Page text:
Factorizing quadratic term

Andrew Rubin

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Joined
Jun 24, 2019
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16
Hi everyone

I am doing a calculus course where my textbook is factorizing one step further than most online step-by-step calculators I have found without really explaining how. Now I am working on factorizing a cubic function, and I am stuck at one part. The book says:

\(\displaystyle 3x^2+8x-3=3\left(x-\frac{1}{3}\right)\left(x+3\right)\)

I get that you take out the GCF but I can't figure out the other steps behind this. Hopefully someone here can help.
 

willyengland

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Jun 13, 2019
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29
1/3 and -3 are the zeros of the original function divided by 3.
Steps:
- set function = 0
- divide by 3
- solve quadratic equation
- zeros are 1/3 and -3 ==> (x-1/3)(x+3)
 

HallsofIvy

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Jan 27, 2012
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Having "taken out" 3, we have \(\displaystyle 3\left(x^2+ \frac{8}{3}- 1\right)\). Typically, in "factoring" problems we have integer coefficients and seek factors with integer coefficients- there are simply too many possible factors if we allow fractions. Here we would need to find two numbers, a and b, such that a+ b= 8/3 and ab= -1. With b= 8/3- a, \(\displaystyle ab= 8/3a- a^2= -1\) which gets us right back to the original equation. As willyengland suggests, first solve the equation without factoring, by completing the square or the quadratic formula, then form the factors.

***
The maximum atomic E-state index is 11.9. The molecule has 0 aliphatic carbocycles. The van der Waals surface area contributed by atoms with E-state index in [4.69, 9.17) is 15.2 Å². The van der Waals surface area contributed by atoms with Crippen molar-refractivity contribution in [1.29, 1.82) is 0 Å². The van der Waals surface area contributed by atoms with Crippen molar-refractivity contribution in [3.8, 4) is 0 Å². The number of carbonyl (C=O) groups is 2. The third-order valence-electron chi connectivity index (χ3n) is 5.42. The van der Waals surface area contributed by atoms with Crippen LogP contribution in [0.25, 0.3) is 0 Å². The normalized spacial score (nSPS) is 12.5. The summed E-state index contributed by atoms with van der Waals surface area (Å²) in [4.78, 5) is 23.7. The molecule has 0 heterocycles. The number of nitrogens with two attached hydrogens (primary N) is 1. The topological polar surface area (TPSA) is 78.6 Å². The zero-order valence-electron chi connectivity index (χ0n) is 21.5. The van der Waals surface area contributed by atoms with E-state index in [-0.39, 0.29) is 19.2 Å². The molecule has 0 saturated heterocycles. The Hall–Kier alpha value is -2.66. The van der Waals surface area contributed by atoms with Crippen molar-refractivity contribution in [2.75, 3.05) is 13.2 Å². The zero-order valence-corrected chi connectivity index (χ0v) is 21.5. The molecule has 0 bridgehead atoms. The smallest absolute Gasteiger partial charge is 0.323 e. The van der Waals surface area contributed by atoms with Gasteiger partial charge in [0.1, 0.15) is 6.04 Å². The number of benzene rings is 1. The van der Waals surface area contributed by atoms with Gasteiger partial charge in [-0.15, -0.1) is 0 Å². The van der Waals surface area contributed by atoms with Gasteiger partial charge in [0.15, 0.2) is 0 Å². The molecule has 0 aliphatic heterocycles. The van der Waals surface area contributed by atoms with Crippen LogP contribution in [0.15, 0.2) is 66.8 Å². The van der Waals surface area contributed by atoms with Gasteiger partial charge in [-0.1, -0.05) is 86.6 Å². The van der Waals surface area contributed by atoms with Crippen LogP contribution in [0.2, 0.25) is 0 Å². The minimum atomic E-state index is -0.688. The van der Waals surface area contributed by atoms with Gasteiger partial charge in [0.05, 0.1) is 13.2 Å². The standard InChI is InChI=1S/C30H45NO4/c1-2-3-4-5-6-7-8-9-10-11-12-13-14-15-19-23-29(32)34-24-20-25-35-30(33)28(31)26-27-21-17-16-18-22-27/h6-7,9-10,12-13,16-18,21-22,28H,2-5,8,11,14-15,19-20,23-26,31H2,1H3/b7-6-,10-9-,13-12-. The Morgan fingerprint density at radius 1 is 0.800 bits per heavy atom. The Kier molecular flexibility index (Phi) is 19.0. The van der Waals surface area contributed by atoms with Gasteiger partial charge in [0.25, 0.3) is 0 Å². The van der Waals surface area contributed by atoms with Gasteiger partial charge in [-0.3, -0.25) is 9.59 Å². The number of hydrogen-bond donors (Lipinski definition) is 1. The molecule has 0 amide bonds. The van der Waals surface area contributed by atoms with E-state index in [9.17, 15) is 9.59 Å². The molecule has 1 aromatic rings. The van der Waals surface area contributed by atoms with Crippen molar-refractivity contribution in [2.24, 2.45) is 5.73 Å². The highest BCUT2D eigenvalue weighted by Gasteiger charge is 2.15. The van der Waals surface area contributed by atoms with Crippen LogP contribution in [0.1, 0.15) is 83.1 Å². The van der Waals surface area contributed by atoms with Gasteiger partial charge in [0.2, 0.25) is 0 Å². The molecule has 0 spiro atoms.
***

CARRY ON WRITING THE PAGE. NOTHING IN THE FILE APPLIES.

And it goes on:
lookagain

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Aug 22, 2010
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Having "taken out" 3, we have \(\displaystyle 3\left(x^2+ \frac{8}{3}- 1\right)\).

Having factored out 3, we have \(\displaystyle \ 3\left(x^2+ \frac{8}{3}x - 1\right)\).
 

JeffM

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Sep 14, 2012
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4,114
Hi everyone

I am doing a calculus course where my textbook is factorizing one step further than most online step-by-step calculators I have found without really explaining how. Now I am working on factorizing a cubic function, and I am stuck at one part. The book says:

\(\displaystyle 3x^2+8x-3=3\left(x-\frac{1}{3}\right)\left(x+3\right)\)

I get that you take out the GCF but I can't figure out the other steps behind this. Hopefully someone here can help.
If I don't "see" a factoring of a quadratic in about 15 seconds, I immediately resort to the quadratic formula.

\(\displaystyle d = 8^2 - 4(3)(-\ 3) = 64 + 36 = 100.\)

\(\displaystyle \therefore x = \dfrac{-\ 8 \pm \sqrt{100}}{2 * 3} = -\ 3 \text { or } \dfrac{1}{3}.\)

\(\displaystyle \therefore 3x^2 + 8x - 3 = 3(x + 3) \left ( x - \dfrac{1}{3} \right ).\)

DONE

EDIT: You do not say what the original cubic was so we cannot tell if there was a short cut available before you ever got to the quadratic.
 
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